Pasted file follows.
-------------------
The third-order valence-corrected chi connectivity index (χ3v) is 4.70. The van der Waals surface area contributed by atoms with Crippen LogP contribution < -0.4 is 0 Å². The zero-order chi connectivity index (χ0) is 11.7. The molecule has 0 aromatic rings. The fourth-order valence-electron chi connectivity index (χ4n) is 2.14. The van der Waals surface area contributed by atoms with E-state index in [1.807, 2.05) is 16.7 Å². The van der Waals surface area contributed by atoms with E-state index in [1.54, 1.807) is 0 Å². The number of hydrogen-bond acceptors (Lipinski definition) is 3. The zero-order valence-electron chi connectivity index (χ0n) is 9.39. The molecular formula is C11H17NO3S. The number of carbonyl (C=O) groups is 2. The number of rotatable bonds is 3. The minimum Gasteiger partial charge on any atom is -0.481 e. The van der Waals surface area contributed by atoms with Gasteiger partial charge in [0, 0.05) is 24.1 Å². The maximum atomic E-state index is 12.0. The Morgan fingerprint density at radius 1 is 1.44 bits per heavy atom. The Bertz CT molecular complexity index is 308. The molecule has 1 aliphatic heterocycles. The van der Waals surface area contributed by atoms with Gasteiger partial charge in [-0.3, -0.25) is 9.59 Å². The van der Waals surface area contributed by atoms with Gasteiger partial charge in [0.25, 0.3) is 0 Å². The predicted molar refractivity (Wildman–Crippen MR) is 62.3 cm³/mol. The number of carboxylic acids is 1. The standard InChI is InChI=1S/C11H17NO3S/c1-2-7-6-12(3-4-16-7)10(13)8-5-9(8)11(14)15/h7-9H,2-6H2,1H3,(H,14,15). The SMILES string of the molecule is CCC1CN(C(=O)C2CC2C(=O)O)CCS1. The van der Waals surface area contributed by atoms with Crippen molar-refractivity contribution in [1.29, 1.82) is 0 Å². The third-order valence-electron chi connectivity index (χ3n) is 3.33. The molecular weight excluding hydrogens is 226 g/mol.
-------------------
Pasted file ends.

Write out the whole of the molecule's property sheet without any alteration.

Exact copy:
The third-order valence-corrected chi connectivity index (χ3v) is 4.70. The van der Waals surface area contributed by atoms with Crippen LogP contribution < -0.4 is 0 Å². The zero-order chi connectivity index (χ0) is 11.7. The molecule has 0 aromatic rings. The fourth-order valence-electron chi connectivity index (χ4n) is 2.14. The van der Waals surface area contributed by atoms with E-state index in [1.807, 2.05) is 16.7 Å². The van der Waals surface area contributed by atoms with E-state index in [1.54, 1.807) is 0 Å². The number of hydrogen-bond acceptors (Lipinski definition) is 3. The zero-order valence-electron chi connectivity index (χ0n) is 9.39. The molecular formula is C11H17NO3S. The number of carbonyl (C=O) groups is 2. The number of rotatable bonds is 3. The minimum Gasteiger partial charge on any atom is -0.481 e. The van der Waals surface area contributed by atoms with Gasteiger partial charge in [0, 0.05) is 24.1 Å². The maximum atomic E-state index is 12.0. The Morgan fingerprint density at radius 1 is 1.44 bits per heavy atom. The Bertz CT molecular complexity index is 308. The molecule has 1 aliphatic heterocycles. The van der Waals surface area contributed by atoms with Gasteiger partial charge in [-0.3, -0.25) is 9.59 Å². The van der Waals surface area contributed by atoms with Gasteiger partial charge in [0.25, 0.3) is 0 Å². The predicted molar refractivity (Wildman–Crippen MR) is 62.3 cm³/mol. The number of carboxylic acids is 1. The standard InChI is InChI=1S/C11H17NO3S/c1-2-7-6-12(3-4-16-7)10(13)8-5-9(8)11(14)15/h7-9H,2-6H2,1H3,(H,14,15). The SMILES string of the molecule is CCC1CN(C(=O)C2CC2C(=O)O)CCS1. The van der Waals surface area contributed by atoms with Crippen molar-refractivity contribution in [1.29, 1.82) is 0 Å². The third-order valence-electron chi connectivity index (χ3n) is 3.33. The molecular weight excluding hydrogens is 226 g/mol.